The Simon hereafter discussed lived and worked on the side of Arthurs Seat. It is a matter for conjecture thathe may have been occupied on the Special Survey at some time.His eccentricities, coupled with his broken English, saw him become a figure of folklore far and wide throughout the Peninsula- a lesser Paul Bunyan of the Antipodes. Tall tales were affectionately told of him by septuagenarian and octagenarian pioneers when they gathered at Balnarring in 1913 to recall the early days. These recollections were gathered into print and published by the Peninsula Post under the title, The Men Who Blazed the Track.Councillor J.Davies then said of him:
Not many years ago there lived in a large hollow tree in the vicinity a Frenchman named Simon. On one occasion he was asked by a minister how he lived. Simon's answer was short and to the point. He said, "Two goannas and one possum last me a week." (Laughter from the audience) He lived in the tree for years and died there. (A voice: "He was as strong as a giant.")
At the same gathering, Mr B.Tonkin said that the Simon referred to by Mr Davies lived on the mountain, Arthurs Seat. He carried all the posts and rails for fencing on his back up the hill and also walked to Dromana and carried a bag of flour up the hill on his back. Simon purchased lot 3 of section 3 in the Parish of Kangerong on May 1, 1877. This 27 acre block fronted Boundary Road. Adjoining it and higher up the hill, he purchased lot 33 of 43 acres on March 4,1881. Above this was George McLear's 82 acres block, and, above that again, on the top of the hill, Simon purchased lot 6, which was 142 acres in area. The latter block fronted Arthurs Seat Road.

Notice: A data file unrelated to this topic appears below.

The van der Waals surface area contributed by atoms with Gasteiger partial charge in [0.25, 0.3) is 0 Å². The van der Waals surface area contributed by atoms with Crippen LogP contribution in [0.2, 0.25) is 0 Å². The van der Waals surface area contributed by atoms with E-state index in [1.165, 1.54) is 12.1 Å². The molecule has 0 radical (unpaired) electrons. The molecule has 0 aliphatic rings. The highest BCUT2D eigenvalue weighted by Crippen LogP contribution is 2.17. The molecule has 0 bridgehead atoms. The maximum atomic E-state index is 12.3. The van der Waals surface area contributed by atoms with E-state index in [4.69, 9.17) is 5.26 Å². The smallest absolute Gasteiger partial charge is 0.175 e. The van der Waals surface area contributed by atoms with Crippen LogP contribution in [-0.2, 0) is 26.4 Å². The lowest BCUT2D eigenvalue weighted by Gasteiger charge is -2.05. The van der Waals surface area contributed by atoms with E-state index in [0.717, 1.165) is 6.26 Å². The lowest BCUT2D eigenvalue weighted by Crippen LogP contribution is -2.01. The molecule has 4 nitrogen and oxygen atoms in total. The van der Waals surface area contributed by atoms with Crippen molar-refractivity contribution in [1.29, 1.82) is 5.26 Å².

In his early days on the mountain, Simon did live in a hollow tree, though not one standing as depicted in some sketches. His house was built some 230 yards above Boundary Road and beside the creek that once bore his name.
When Simon died, his house was purchased by the Shire Rate Collector, Mr Hazeldine (Hazledine)who moved it onto his land in Foote Street, Dromana, and with his family, took up residence therein. His descendants occupied it until comparatively recently when it was removed to make way for the new Roman Catholic Church. Then the old wooden church was converted for use as a hall.
It is said that Simon had a long body and short legs, was very strong and could carry a post on a shoulder over a long distance. Regularly he is said to have carried large bags of chips* to his home from various points on the mountain. Allegedly he was not averse to eating goannas and possums.(*Fuel for his fire, not French fries!)
It was also said that the Gallic settler's behavior was unpredictable. As mentioned earlier, George McLear owned a block between two of Simon's (paraphrased-and another beside Simon's lower blocks near Boundary Rd.)It was a shorter journey between George's two blocks if he could take his bullock team across the top corner of one of Simon's blocks. Permission was sought to do just this. When George's smaller brother, John (born in 1846 six years after George*)attempted to follow at a distance, Simon chased him with a stick.
*This information that I've added would suggest that the incident happened in about 1860.
Simon seems to have had a penchant for pears*. Indeed his orchard by his house contained numerous varieties of this fruit. On one occasion, Nelon Rudduck was riding by one of Simon's boundaries when he noticed him cutting a bough that was hanging over an intended fence line. Nelson was anxious for the axeman's safety for the latter was standing on the offending branch on the outer side of the cut he was making. He tried to draw his attention to the danger he was creating for himself. "Simon! You're standing on the wrong side of the cut," he called by way of drawing Simon's attention to his imminent danger, There was no acknowledgement of repeated warnings, until, at last the Frenchman came to earth, branch and all.
*Pears can be used to make mead. See Helen Blakeley's story.